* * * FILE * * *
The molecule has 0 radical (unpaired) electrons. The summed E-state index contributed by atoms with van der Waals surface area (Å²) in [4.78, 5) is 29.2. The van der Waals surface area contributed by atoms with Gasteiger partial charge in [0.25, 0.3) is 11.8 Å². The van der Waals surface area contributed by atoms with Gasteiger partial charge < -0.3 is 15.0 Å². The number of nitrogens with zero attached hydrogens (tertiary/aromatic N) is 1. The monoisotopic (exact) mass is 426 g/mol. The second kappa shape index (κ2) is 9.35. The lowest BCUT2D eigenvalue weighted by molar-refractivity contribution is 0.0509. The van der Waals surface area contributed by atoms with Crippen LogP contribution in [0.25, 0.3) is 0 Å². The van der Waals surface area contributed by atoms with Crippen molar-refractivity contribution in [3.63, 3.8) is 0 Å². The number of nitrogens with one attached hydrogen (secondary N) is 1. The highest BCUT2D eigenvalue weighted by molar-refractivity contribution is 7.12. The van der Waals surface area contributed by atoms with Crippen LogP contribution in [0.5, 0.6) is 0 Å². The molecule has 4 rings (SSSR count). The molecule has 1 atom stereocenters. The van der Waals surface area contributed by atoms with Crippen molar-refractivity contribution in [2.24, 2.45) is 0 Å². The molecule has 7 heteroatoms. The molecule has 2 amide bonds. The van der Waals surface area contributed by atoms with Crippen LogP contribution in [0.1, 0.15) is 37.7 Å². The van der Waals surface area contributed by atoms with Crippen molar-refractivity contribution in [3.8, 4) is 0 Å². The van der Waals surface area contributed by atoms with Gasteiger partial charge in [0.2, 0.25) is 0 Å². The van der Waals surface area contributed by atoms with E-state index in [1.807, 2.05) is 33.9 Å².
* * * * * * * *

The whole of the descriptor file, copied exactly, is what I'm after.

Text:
The molecule has 0 radical (unpaired) electrons. The summed E-state index contributed by atoms with van der Waals surface area (Å²) in [4.78, 5) is 29.2. The van der Waals surface area contributed by atoms with Gasteiger partial charge in [0.25, 0.3) is 11.8 Å². The van der Waals surface area contributed by atoms with Gasteiger partial charge < -0.3 is 15.0 Å². The number of nitrogens with zero attached hydrogens (tertiary/aromatic N) is 1. The monoisotopic (exact) mass is 426 g/mol. The second kappa shape index (κ2) is 9.35. The lowest BCUT2D eigenvalue weighted by molar-refractivity contribution is 0.0509. The van der Waals surface area contributed by atoms with Crippen LogP contribution in [0.25, 0.3) is 0 Å². The van der Waals surface area contributed by atoms with Crippen molar-refractivity contribution in [3.63, 3.8) is 0 Å². The number of nitrogens with one attached hydrogen (secondary N) is 1. The highest BCUT2D eigenvalue weighted by molar-refractivity contribution is 7.12. The van der Waals surface area contributed by atoms with Crippen LogP contribution in [0.5, 0.6) is 0 Å². The molecule has 4 rings (SSSR count). The molecule has 1 atom stereocenters. The van der Waals surface area contributed by atoms with Crippen molar-refractivity contribution in [2.24, 2.45) is 0 Å². The molecule has 7 heteroatoms. The molecule has 2 amide bonds. The van der Waals surface area contributed by atoms with Crippen LogP contribution in [0.1, 0.15) is 37.7 Å². The van der Waals surface area contributed by atoms with Crippen molar-refractivity contribution in [3.8, 4) is 0 Å². The van der Waals surface area contributed by atoms with Gasteiger partial charge in [0.2, 0.25) is 0 Å². The van der Waals surface area contributed by atoms with E-state index in [1.807, 2.05) is 33.9 Å².